--By Benny, Senior Spokeshound for The Grey Muzzle Organization
I was adopted three years ago this month. From the moment the officer brought me out and put me in my new mom’s arms, I knew she was the one. It was love at first sniff.
Because I was eight, nobody else wanted me. The day my family rescued me was supposed to be my last, but lucky for me, they saw my photo on an online “Code Red” list, stepped up and saved my life.
You can do the same. Save a life and make your own better by giving an older dog a home during “Adopt a Senior Pet Month” this November.
For the first time in my life, I feel safe. I wake up every morning grateful to be alive and loved and show it by giving my whole heart to my family. I never miss a meal, get all the belly rubs I want, and sleep inside every night. I never dreamed a dog’s life could be so sweet.
Whenever my mom and dad come home, it’s like I won the lottery, which I did when they picked me. I could have been put to sleep forever three years ago, like more than 5,000 dogs and cats who die every day in shelters across America. Instead, I’m one of the lucky ones who got the second chance we all deserve.
Thousands of older dogs are waiting in shelters right now, hoping that someone like you will come take them home. Like me, they’re good dogs who don’t know why the people they loved abandoned them. You can be a hero by giving one the greatest gift: the chance to love and be loved again.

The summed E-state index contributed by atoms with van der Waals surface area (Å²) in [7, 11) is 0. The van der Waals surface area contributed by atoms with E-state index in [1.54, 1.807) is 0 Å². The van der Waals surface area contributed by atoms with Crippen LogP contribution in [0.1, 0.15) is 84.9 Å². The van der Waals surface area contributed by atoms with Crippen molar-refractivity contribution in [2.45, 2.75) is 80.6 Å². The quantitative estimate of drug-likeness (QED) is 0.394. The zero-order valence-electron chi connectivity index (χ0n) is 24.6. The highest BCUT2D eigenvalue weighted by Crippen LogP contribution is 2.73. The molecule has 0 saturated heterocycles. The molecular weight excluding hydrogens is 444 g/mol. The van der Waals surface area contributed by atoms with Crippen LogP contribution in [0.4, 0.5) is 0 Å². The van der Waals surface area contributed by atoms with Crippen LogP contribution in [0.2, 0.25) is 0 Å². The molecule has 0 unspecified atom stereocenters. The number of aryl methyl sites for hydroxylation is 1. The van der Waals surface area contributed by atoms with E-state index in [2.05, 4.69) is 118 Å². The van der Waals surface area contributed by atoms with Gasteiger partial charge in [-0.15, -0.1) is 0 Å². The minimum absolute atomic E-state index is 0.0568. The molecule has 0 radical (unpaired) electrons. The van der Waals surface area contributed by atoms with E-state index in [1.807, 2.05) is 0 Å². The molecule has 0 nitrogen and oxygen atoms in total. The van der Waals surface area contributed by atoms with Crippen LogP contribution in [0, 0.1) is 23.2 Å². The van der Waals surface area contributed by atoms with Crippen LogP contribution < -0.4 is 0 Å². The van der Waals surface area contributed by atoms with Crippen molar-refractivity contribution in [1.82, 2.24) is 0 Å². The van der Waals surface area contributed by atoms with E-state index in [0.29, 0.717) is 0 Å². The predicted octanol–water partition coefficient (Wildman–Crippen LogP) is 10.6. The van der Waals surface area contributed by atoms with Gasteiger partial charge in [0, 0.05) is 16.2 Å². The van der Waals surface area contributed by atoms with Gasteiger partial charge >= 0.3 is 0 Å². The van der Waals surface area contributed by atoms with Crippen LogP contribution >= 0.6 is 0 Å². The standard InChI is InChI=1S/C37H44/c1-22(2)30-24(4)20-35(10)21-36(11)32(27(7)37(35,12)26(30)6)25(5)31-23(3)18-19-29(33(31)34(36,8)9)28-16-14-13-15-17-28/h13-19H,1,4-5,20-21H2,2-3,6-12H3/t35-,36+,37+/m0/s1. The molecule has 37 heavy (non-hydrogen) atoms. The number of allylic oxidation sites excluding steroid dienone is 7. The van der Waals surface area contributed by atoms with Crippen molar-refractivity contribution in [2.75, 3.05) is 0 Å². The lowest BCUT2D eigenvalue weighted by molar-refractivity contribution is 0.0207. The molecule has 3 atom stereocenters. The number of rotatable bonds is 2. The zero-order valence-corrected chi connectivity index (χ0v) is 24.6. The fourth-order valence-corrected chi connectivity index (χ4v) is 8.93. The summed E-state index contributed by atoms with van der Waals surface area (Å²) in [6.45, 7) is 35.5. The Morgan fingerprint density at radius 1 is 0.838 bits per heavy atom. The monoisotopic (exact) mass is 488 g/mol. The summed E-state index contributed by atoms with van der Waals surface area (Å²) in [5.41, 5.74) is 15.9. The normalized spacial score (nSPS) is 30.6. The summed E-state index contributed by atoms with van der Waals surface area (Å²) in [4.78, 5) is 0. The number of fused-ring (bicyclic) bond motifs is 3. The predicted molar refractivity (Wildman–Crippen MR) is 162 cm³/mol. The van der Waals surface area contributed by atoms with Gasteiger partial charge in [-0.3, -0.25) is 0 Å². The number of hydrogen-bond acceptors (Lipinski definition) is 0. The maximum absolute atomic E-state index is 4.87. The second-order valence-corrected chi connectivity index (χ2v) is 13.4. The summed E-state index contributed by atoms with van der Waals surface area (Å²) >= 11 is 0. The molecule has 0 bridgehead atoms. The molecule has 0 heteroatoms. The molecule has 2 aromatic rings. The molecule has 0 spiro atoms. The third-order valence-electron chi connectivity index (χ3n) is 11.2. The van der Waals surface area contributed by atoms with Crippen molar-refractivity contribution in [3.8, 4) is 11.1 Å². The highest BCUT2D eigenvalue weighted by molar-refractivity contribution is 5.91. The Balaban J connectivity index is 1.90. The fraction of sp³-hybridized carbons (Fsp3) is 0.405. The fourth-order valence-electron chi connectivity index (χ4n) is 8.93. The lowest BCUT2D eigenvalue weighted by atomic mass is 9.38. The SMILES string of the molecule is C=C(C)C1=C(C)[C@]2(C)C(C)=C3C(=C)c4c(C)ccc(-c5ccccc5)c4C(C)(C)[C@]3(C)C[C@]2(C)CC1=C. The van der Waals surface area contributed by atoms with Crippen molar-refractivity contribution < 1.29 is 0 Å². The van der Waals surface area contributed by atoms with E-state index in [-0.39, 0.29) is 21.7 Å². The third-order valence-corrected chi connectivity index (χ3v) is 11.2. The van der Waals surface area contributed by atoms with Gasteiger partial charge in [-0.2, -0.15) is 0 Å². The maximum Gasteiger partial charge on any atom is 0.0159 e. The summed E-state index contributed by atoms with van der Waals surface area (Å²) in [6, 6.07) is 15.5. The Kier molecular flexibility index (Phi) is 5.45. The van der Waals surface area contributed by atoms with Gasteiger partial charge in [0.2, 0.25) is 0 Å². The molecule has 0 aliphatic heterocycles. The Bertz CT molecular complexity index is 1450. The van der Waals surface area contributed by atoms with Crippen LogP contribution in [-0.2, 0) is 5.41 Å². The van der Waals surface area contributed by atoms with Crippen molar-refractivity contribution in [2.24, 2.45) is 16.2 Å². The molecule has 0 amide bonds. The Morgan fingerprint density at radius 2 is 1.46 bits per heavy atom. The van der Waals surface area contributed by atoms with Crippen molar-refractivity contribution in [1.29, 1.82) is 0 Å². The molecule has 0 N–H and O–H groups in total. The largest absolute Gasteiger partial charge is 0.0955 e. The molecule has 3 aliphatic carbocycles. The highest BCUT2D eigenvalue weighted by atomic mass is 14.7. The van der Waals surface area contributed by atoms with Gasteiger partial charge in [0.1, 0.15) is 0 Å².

A survey conducted earlier this year by The Grey Muzzle Organization—a national nonprofit which provides grants to help at-risk senior dogs at shelters and rescue groups—reported more positive perceptions and increased adoption of senior dogs. “Altruism” was cited as the main reason for this change, along with older dogs usually being more mellow and housetrained.
So, I believe homeless senior dogs have reason to hope. There are kindhearted, compassionate people who are willing to share their lives with old dogs like us. They exist as certainly as the love and devotion of a good dog. As a shelter worker told Grey Muzzle, “One look and people say, ‘He needs to come home with me and spend his last days on my couch, not in a kennel.’”
Those last days could turn into joyful years. Dogs today are living longer, healthier lives. And your good deed could help you live a longer, healthier life, too. A dog will help you get more exercise, and taking walks together is a great way to meet new friends, maybe even the love of your life. Regardless, with a dog by your side, you’ll have a constant companion.
November is “Adopt a Senior Pet Month,” when shelters and rescue groups offer special promotions to help find homes for older dogs and cats. To find your new best friend, simply search online at sites like petfinder.com or adopt-a-pet.com, or better yet, visit an animal shelter near you, where many distinguished old dogs are waiting to meet you.
You can be the one to give a senior dog like me a second chance to be part of a family. The Grey Muzzle Organization envisions a world where no old dog dies alone and afraid. Please help make that dream a reality by opening your heart and home to a deserving senior. In return, you’ll receive the unconditional love and devotion of a very grateful dog.